Questions for... Luca Martignoni

beem is Luca’s baby. As Product Owner, he’s responsible for ensuring that it develops optimally. Here are six questions to let you get to know him.

What did you do before joining beem?

After studying at the University of St. Gallen, I started my career as a trainee at Swisscom. During an assignment in Silicon Valley, I founded beem together with Simon Zwahlen, my superior at the time. Since then, I have been considered the first official beem employee.

What is your role at beem?

As Product Owner, I am responsible for the organisation of beem. I am the link between the core team in Switzerland and the development team in Rotterdam, and I ensure that the right features are developed at the right time. This means that I collect and process market needs and then prioritise and plan the corresponding implementation. I also take on tasks in the areas of finance and campaigns.

What do you like most about beem?

For one thing, beem as a product feels magical. It’s always impressive to see how easy and seamless the interaction with an object or a video sequence is. There are countless possible applications, and even more possible use cases. There are almost no limits to the creativity that creates added value for the user. What’s more, the beem team is like a family. It’s fun to work with open and curious people, to question established beliefs and to go the extra mile with them. I benefit daily from the expertise and experience of my colleagues.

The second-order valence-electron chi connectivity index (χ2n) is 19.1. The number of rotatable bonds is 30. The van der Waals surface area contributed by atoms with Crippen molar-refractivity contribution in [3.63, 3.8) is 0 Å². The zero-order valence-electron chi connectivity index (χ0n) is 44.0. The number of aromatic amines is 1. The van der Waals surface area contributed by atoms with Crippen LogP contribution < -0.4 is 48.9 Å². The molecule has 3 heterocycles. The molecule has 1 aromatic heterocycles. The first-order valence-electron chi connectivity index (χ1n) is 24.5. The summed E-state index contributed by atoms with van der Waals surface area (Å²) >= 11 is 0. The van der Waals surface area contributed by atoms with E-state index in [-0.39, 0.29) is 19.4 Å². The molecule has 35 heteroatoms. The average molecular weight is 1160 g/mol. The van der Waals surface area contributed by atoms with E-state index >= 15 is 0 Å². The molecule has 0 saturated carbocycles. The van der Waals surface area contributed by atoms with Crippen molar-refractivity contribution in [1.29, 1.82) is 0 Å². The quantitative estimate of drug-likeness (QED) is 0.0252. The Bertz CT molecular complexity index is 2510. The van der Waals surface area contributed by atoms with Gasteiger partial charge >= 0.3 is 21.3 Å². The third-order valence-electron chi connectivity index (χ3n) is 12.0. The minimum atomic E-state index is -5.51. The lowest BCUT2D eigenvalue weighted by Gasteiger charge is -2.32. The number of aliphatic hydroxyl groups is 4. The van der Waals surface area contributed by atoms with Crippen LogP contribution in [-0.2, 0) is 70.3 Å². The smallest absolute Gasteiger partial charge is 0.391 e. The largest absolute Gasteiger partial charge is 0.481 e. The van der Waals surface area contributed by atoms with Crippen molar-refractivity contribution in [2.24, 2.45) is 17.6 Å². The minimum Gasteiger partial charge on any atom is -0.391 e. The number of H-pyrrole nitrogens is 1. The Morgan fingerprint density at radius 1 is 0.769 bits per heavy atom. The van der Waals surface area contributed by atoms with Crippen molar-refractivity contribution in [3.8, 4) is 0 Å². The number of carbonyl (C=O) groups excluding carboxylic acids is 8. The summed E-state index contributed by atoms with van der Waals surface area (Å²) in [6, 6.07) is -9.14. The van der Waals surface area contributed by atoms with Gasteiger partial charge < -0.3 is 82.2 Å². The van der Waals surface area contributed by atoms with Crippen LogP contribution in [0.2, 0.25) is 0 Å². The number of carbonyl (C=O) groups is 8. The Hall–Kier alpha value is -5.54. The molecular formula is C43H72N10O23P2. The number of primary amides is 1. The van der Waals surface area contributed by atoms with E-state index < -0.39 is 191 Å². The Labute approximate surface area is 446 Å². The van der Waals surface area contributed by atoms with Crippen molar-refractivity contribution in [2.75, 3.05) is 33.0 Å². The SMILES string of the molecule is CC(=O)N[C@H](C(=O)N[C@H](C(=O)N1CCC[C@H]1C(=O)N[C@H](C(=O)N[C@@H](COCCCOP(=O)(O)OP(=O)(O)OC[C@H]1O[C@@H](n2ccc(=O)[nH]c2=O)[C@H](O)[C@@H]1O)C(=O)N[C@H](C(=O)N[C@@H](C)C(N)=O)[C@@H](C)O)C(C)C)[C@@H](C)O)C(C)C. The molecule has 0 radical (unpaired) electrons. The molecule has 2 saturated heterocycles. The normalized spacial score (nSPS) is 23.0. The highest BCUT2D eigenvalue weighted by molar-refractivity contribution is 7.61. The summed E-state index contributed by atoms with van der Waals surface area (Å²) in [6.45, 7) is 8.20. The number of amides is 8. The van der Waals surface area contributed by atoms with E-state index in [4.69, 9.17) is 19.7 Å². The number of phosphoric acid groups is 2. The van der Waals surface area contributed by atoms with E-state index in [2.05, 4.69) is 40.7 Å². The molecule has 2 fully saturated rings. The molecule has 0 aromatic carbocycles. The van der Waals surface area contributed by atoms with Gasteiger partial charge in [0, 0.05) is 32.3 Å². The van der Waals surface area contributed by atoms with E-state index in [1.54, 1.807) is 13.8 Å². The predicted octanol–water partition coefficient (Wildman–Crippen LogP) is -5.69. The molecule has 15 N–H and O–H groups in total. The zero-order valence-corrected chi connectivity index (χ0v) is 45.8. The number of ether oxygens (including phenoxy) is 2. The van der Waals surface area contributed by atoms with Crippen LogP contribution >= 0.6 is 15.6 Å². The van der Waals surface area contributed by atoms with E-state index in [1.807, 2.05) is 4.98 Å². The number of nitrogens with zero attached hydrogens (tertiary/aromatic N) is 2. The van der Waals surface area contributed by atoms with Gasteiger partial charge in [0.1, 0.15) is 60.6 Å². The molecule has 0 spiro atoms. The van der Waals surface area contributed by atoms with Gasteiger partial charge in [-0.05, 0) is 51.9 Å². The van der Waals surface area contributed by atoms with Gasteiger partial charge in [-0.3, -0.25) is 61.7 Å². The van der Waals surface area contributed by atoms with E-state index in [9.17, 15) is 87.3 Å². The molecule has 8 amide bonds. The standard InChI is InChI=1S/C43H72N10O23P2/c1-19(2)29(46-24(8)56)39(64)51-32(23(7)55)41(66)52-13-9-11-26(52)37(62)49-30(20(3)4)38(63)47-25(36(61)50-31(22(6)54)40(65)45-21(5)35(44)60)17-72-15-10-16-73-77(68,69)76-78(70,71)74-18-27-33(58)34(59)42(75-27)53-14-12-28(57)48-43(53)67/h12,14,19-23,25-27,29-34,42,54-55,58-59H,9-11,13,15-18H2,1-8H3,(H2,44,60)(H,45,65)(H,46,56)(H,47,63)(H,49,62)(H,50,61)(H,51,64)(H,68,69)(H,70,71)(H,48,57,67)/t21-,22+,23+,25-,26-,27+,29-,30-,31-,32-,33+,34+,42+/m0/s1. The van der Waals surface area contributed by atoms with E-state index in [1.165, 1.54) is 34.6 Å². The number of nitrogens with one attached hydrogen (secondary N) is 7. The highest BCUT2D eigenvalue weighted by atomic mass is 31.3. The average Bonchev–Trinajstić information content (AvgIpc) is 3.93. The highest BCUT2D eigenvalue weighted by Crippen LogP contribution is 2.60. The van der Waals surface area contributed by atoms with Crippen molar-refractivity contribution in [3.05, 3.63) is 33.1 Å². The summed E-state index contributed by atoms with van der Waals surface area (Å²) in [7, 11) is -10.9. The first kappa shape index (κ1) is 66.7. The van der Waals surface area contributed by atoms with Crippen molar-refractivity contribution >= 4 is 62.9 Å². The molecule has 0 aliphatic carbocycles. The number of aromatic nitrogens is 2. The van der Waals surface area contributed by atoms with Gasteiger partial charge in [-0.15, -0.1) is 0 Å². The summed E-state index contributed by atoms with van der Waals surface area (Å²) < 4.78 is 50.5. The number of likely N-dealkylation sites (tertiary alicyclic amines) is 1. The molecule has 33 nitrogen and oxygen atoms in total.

Which company would you like to start a campaign with?

That’s a difficult question. Sure, you have your favourites. But the people in the company are more important to me than the company itself. I like uncomplicated, flexible people who want to try something new.

What feature would you like to see at beem?

We are currently developing some very cool improvements and extensions. Without giving too much away, in the future, users will be able to access even more extensive content and navigate the app more easily.

What have you found particularly fascinating in the digital world of late?

It’s not exactly news, but I’m always amazed at how fast information spreads online. This can be useful during the coronavirus crisis, but also poses a risk if reports are false.